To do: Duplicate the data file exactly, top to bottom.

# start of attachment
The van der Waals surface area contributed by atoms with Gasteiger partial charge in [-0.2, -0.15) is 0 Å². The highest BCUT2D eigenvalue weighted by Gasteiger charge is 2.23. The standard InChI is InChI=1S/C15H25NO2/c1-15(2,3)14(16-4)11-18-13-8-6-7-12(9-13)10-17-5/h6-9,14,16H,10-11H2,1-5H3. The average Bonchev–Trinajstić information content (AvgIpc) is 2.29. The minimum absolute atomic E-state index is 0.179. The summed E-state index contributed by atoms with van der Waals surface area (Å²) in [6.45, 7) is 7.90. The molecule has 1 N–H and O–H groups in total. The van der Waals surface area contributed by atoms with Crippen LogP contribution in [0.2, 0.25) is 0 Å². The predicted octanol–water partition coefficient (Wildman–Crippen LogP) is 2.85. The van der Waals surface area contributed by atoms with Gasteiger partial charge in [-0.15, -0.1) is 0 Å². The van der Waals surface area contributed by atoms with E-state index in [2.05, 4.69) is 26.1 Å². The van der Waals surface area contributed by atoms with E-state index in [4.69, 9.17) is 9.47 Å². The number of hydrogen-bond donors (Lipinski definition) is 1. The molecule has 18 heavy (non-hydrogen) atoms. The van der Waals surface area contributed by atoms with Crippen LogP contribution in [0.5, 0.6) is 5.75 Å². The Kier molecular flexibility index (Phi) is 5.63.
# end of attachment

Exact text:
The van der Waals surface area contributed by atoms with Gasteiger partial charge in [-0.2, -0.15) is 0 Å². The highest BCUT2D eigenvalue weighted by Gasteiger charge is 2.23. The standard InChI is InChI=1S/C15H25NO2/c1-15(2,3)14(16-4)11-18-13-8-6-7-12(9-13)10-17-5/h6-9,14,16H,10-11H2,1-5H3. The average Bonchev–Trinajstić information content (AvgIpc) is 2.29. The minimum absolute atomic E-state index is 0.179. The summed E-state index contributed by atoms with van der Waals surface area (Å²) in [6.45, 7) is 7.90. The molecule has 1 N–H and O–H groups in total. The van der Waals surface area contributed by atoms with Crippen LogP contribution in [0.2, 0.25) is 0 Å². The predicted octanol–water partition coefficient (Wildman–Crippen LogP) is 2.85. The van der Waals surface area contributed by atoms with Gasteiger partial charge in [-0.15, -0.1) is 0 Å². The van der Waals surface area contributed by atoms with E-state index in [2.05, 4.69) is 26.1 Å². The van der Waals surface area contributed by atoms with E-state index in [4.69, 9.17) is 9.47 Å². The number of hydrogen-bond donors (Lipinski definition) is 1. The molecule has 18 heavy (non-hydrogen) atoms. The van der Waals surface area contributed by atoms with Crippen LogP contribution in [0.5, 0.6) is 5.75 Å². The Kier molecular flexibility index (Phi) is 5.63.